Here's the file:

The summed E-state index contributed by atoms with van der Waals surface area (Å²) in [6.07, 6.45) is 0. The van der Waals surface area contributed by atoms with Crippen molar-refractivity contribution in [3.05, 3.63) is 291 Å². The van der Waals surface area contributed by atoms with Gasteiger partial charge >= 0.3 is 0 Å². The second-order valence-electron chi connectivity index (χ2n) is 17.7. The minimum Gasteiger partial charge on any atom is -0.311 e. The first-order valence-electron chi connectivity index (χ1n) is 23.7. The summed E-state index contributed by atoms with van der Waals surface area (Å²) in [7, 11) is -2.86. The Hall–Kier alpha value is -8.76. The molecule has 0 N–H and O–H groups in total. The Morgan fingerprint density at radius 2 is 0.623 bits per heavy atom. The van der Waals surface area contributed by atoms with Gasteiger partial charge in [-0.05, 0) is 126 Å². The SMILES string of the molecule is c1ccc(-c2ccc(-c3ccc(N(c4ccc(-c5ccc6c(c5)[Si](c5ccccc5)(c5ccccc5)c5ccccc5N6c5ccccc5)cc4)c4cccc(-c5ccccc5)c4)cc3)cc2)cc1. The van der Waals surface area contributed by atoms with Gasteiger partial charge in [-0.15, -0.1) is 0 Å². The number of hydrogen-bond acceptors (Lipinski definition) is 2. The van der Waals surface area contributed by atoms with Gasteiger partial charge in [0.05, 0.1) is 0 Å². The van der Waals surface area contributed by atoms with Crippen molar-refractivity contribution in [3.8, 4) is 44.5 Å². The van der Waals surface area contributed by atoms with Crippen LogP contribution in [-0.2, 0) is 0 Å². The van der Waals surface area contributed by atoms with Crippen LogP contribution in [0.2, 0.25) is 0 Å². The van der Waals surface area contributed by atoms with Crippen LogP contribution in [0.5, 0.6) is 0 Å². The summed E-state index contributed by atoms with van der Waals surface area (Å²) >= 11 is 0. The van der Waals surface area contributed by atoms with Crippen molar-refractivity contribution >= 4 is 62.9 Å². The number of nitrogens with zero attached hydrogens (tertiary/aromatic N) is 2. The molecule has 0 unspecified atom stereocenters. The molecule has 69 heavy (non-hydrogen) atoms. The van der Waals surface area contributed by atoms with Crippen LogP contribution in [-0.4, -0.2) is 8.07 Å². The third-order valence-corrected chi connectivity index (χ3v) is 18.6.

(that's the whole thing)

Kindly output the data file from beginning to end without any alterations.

The summed E-state index contributed by atoms with van der Waals surface area (Å²) in [6.07, 6.45) is 0. The van der Waals surface area contributed by atoms with Crippen molar-refractivity contribution in [3.05, 3.63) is 291 Å². The van der Waals surface area contributed by atoms with Gasteiger partial charge >= 0.3 is 0 Å². The second-order valence-electron chi connectivity index (χ2n) is 17.7. The minimum Gasteiger partial charge on any atom is -0.311 e. The first-order valence-electron chi connectivity index (χ1n) is 23.7. The summed E-state index contributed by atoms with van der Waals surface area (Å²) in [7, 11) is -2.86. The Hall–Kier alpha value is -8.76. The molecule has 0 N–H and O–H groups in total. The Morgan fingerprint density at radius 2 is 0.623 bits per heavy atom. The van der Waals surface area contributed by atoms with Gasteiger partial charge in [-0.05, 0) is 126 Å². The SMILES string of the molecule is c1ccc(-c2ccc(-c3ccc(N(c4ccc(-c5ccc6c(c5)[Si](c5ccccc5)(c5ccccc5)c5ccccc5N6c5ccccc5)cc4)c4cccc(-c5ccccc5)c4)cc3)cc2)cc1. The van der Waals surface area contributed by atoms with Gasteiger partial charge in [-0.15, -0.1) is 0 Å². The number of hydrogen-bond acceptors (Lipinski definition) is 2. The van der Waals surface area contributed by atoms with Gasteiger partial charge in [0.05, 0.1) is 0 Å². The van der Waals surface area contributed by atoms with Crippen molar-refractivity contribution in [3.8, 4) is 44.5 Å². The van der Waals surface area contributed by atoms with Crippen LogP contribution in [-0.2, 0) is 0 Å². The van der Waals surface area contributed by atoms with Crippen LogP contribution in [0.2, 0.25) is 0 Å². The van der Waals surface area contributed by atoms with Crippen LogP contribution in [0.5, 0.6) is 0 Å². The summed E-state index contributed by atoms with van der Waals surface area (Å²) >= 11 is 0. The van der Waals surface area contributed by atoms with Crippen molar-refractivity contribution >= 4 is 62.9 Å². The number of nitrogens with zero attached hydrogens (tertiary/aromatic N) is 2. The molecule has 0 unspecified atom stereocenters. The molecule has 69 heavy (non-hydrogen) atoms. The van der Waals surface area contributed by atoms with Crippen LogP contribution in [-0.4, -0.2) is 8.07 Å². The third-order valence-corrected chi connectivity index (χ3v) is 18.6.